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1949

First Eat'n Park opens, causing a traffic jam on Route 51.

On June 6, 1949, Eat'n Park began with a revolutionary concept. Led by Larry Hatch, an executive of the Isaly Company of that era, a group of Pittsburghers built a tiny, two-tone yellow, 13-seat restaurant in Pittsburgh's suburban South Hills and, at 2:00 p.m., sent 10 bustling carhops out to serve customers right in their cars. And what a revolution it was. The restaurant was so busy that it caused an enormous traffic jam on Saw Mill Run Boulevard and had to close to regroup a scant six hours after it opened. But the votes were in and the die was cast. Eat'n Park, one of the area's first carhop restaurants, was a smash hit.

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1954

Eat'n Park Strawberry Pie was perfected by the daughter of our founder.

Bill Moore, grandson of our founder, Larry Hatch:

“I take great pride in my family’s history with Eat'n Park, but one of the greatest contributions my family has given Eat'n Park is the Strawberry Pie. My mother came up with the recipe in our kitchen at home. My father, Bob Moore, tested many types of strawberry glazes that were, in his words, "god-awful." He came home and asked my mom, Claire, if she could do better, and boy, did she ever! She made several pies and submitted them to our neighbors in Scott Township. When the comments came back - “too sweet,” “too tart,” etc., Mom hung in there to perfect the recipe. After quite a few rounds and many taste tests later, the neighbors finally all agreed that she had produced a delicious pie. I guess our guests agree, too. It’s become a favorite of so many people.

A little known fact about our Strawberry Pie is that Eat'n Park was one of the first places ever to receive fresh strawberries (or any other produce for that matter) by air freight. In 1962, Eat'n Park served fresh Strawberry Pie throughout the winter, with strawberries shipped from Plant City, Florida. At the time, this was unheard of. Another little known fact is that I make the best Strawberry Pie in the company. It must be in my genes!”

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1955

For customers who would rather eat inside than out in the car, Eat'n Park opens its first front dining room.

Though we’d continue to offer carhop service for another 16 years, this marked the beginning of Eat’n Park as you know us today.

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1967

Automated order-taking machines are in. Four years later, carhop service is out.

Our carhop days will always have a special place in our hearts, but dine-in service was the way of our future. 

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1973

We introduced our first children's menu, first hostess service and first modern-sized restaurant.

We love kids! Our kids’ menu was our first step into our evolution into the family-friendly restaurant that our guests now know and love.

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1977

We begin offering round-the-clock service, with some locations staying open 24 hours.

This tradition continues at many of our locations, where we’re happy to serve both night owls and early risers.

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1978

Our famous Soup & Salad bar opens.

Like everything else at Eat’n Park, our famous Soup & Salad Bar has evolved over the years, and now includes not only our fresh salad toppings, delectable soups, and fresh-baked breads, but also incorporates hand-cut fruit and locally-sourced vegetables in season.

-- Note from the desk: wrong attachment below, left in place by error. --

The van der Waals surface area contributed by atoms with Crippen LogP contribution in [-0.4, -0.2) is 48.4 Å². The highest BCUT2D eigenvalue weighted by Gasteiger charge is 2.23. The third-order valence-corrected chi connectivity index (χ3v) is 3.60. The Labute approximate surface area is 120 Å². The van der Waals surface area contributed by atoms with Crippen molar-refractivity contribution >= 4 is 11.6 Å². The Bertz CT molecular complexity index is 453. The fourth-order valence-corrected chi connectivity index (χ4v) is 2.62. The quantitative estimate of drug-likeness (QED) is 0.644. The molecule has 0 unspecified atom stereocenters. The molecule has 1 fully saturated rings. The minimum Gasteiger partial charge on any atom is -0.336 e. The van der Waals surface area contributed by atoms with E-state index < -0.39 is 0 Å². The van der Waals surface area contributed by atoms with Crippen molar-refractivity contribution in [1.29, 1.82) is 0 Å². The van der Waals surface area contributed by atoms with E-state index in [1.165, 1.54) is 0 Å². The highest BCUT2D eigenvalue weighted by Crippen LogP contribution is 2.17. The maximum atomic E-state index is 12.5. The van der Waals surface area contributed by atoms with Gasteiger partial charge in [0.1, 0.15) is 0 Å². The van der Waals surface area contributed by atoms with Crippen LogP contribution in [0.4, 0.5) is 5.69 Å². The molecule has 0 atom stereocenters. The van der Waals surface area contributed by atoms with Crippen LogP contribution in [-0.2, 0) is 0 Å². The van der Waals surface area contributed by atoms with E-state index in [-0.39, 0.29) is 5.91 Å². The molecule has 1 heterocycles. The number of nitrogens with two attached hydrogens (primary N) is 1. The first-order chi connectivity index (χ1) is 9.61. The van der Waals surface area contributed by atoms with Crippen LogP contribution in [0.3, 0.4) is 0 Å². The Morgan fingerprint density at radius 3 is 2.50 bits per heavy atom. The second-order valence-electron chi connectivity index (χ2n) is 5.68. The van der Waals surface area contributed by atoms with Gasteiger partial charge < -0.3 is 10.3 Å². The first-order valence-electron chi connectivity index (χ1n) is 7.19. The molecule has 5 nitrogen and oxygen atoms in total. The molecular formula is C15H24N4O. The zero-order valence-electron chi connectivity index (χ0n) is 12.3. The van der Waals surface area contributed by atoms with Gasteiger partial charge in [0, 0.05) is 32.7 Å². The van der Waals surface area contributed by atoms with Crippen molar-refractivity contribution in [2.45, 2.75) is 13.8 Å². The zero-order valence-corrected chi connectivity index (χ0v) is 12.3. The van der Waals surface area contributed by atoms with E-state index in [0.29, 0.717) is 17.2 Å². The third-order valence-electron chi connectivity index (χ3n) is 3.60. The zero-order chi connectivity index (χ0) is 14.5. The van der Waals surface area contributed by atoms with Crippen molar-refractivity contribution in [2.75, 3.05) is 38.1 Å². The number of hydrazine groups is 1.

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1979

First Children's Hospital Free Care Fund campaign.

Now known as our Caring for Kids campaign, this fundraiser continues to this day.  To date, we’ve raised over $8.5 million companywide for local children’s hospitals.

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1982

Our beloved Christmas Star commercial first airs.

How did this classic commercial come to be? In 1982, Eat’n Park was just beginning to blossom into the family restaurant chain that you’re now familiar with, and the company was prospering. Our CEO at the time, Jim Broadhurst, wanted to create a holiday card on video to thank the city of Pittsburgh for their support of Eat’n Park.

An ageless favorite was born.  The idea of the relationship between the tree and the star illustrates a timeless holiday lesson – by helping another, you’re helping yourself, and you’re making the world a better place.

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1985

First Eat'n Park Bakery opens.

To this day, we bake our pies, breads, cookies, and more in-house.  But it wasn’t for another year that our most famous bakery product – the Smiley Cookie – came into existence.

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1986

We introduced our our iconic Smiley Cookie for kids visiting our restaurants.

Smiley got his start as a humble cookie in our first bakery in 1986, but he soon realized his destiny as the official icon of Eat’n Park, the Place for Smiles.  Now, millions of Smiley Cookies are enjoyed by our guests every year, and Smiley himself spreads the love at more than 250 community events annually.  And that’s just the way the cookie crumbles.

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1988

Our Light'n Delightful entrees debut, later to be renamed Eat'n Smart.

Our commitment to offering healthy options for our guests started more than 20 years ago.  Today, the Eat’n Smart designation on our menu indicates items that have a lower caloric and fat content, for guests who watching what they eat

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1994

Our Smiley Cookie hot air balloon lifts off for the first time.

It’s a bird…it’s a plane…it’s a hot air balloon in the shape of a Smiley Cookie! Flying the friendly skies took on a whole new meaning  when we launched our Smiley Cookie hot air balloon. 

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2002

We created our FarmSource Program to connect our restaurants with local farmers and manufacturers.

The introduction of our FarmSource program in 2002 pioneered the creation of the infrastructure needed to get local products into the hands of our suppliers and onto the plates of our guests. Through FarmSource, we work with more than 120 local farmers and producers, all within a 125-mile radius of our units. In fact, we have been recognized by the Pennsylvania Association for Sustainable Agriculture (PASA) for our ongoing support of local agriculture through FarmSource. This program greatly reduces the distance food travels from harvest to table. This decreases air pollution, water pollution, traffic congestion and the need for oil.